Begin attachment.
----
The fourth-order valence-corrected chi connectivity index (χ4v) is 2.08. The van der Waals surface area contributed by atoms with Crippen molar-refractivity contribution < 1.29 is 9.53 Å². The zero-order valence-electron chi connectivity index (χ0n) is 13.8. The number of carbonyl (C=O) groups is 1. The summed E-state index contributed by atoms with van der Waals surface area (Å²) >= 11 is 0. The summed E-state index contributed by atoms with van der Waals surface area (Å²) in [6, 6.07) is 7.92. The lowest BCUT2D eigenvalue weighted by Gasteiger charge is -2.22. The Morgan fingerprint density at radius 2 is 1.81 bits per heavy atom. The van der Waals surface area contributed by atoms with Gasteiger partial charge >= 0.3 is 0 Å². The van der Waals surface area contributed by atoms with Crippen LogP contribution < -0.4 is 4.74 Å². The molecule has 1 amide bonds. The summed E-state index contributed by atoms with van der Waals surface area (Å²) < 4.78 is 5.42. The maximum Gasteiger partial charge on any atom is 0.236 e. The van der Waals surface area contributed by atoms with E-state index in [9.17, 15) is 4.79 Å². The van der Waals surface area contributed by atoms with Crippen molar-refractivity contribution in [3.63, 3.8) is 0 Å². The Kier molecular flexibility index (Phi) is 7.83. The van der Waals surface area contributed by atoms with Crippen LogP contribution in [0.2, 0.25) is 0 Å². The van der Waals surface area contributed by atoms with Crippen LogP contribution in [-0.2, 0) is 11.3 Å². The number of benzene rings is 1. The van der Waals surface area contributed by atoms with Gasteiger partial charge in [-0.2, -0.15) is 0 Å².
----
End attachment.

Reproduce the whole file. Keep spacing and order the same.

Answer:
The fourth-order valence-corrected chi connectivity index (χ4v) is 2.08. The van der Waals surface area contributed by atoms with Crippen molar-refractivity contribution < 1.29 is 9.53 Å². The zero-order valence-electron chi connectivity index (χ0n) is 13.8. The number of carbonyl (C=O) groups is 1. The summed E-state index contributed by atoms with van der Waals surface area (Å²) >= 11 is 0. The summed E-state index contributed by atoms with van der Waals surface area (Å²) in [6, 6.07) is 7.92. The lowest BCUT2D eigenvalue weighted by Gasteiger charge is -2.22. The Morgan fingerprint density at radius 2 is 1.81 bits per heavy atom. The van der Waals surface area contributed by atoms with Gasteiger partial charge >= 0.3 is 0 Å². The van der Waals surface area contributed by atoms with Crippen LogP contribution < -0.4 is 4.74 Å². The molecule has 1 amide bonds. The summed E-state index contributed by atoms with van der Waals surface area (Å²) < 4.78 is 5.42. The maximum Gasteiger partial charge on any atom is 0.236 e. The van der Waals surface area contributed by atoms with E-state index in [9.17, 15) is 4.79 Å². The van der Waals surface area contributed by atoms with Crippen molar-refractivity contribution in [3.63, 3.8) is 0 Å². The Kier molecular flexibility index (Phi) is 7.83. The van der Waals surface area contributed by atoms with Crippen LogP contribution in [0.2, 0.25) is 0 Å². The van der Waals surface area contributed by atoms with Crippen LogP contribution in [-0.2, 0) is 11.3 Å². The number of benzene rings is 1. The van der Waals surface area contributed by atoms with Gasteiger partial charge in [-0.2, -0.15) is 0 Å².